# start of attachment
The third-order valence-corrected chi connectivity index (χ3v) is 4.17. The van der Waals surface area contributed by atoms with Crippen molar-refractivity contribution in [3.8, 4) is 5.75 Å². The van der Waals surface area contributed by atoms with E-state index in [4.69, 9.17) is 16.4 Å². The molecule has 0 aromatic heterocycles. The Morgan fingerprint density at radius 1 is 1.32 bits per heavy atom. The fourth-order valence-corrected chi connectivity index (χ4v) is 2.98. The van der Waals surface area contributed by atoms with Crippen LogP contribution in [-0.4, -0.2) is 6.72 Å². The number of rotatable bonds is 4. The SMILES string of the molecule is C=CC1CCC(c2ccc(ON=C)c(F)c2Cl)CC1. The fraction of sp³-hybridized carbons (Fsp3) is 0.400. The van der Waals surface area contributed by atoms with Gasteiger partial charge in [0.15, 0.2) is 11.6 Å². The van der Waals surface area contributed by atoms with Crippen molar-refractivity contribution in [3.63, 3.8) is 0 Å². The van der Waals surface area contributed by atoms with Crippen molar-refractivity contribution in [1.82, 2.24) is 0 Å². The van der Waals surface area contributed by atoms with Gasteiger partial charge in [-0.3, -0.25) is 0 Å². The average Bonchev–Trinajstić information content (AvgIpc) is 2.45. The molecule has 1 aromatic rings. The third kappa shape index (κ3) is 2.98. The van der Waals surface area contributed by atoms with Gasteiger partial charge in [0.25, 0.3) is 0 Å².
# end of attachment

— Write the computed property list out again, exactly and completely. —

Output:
The third-order valence-corrected chi connectivity index (χ3v) is 4.17. The van der Waals surface area contributed by atoms with Crippen molar-refractivity contribution in [3.8, 4) is 5.75 Å². The van der Waals surface area contributed by atoms with E-state index in [4.69, 9.17) is 16.4 Å². The molecule has 0 aromatic heterocycles. The Morgan fingerprint density at radius 1 is 1.32 bits per heavy atom. The fourth-order valence-corrected chi connectivity index (χ4v) is 2.98. The van der Waals surface area contributed by atoms with Crippen LogP contribution in [-0.4, -0.2) is 6.72 Å². The number of rotatable bonds is 4. The SMILES string of the molecule is C=CC1CCC(c2ccc(ON=C)c(F)c2Cl)CC1. The fraction of sp³-hybridized carbons (Fsp3) is 0.400. The van der Waals surface area contributed by atoms with Gasteiger partial charge in [0.15, 0.2) is 11.6 Å². The van der Waals surface area contributed by atoms with Crippen molar-refractivity contribution in [3.63, 3.8) is 0 Å². The van der Waals surface area contributed by atoms with Crippen molar-refractivity contribution in [1.82, 2.24) is 0 Å². The van der Waals surface area contributed by atoms with Gasteiger partial charge in [-0.3, -0.25) is 0 Å². The average Bonchev–Trinajstić information content (AvgIpc) is 2.45. The molecule has 1 aromatic rings. The third kappa shape index (κ3) is 2.98. The van der Waals surface area contributed by atoms with Gasteiger partial charge in [0.25, 0.3) is 0 Å².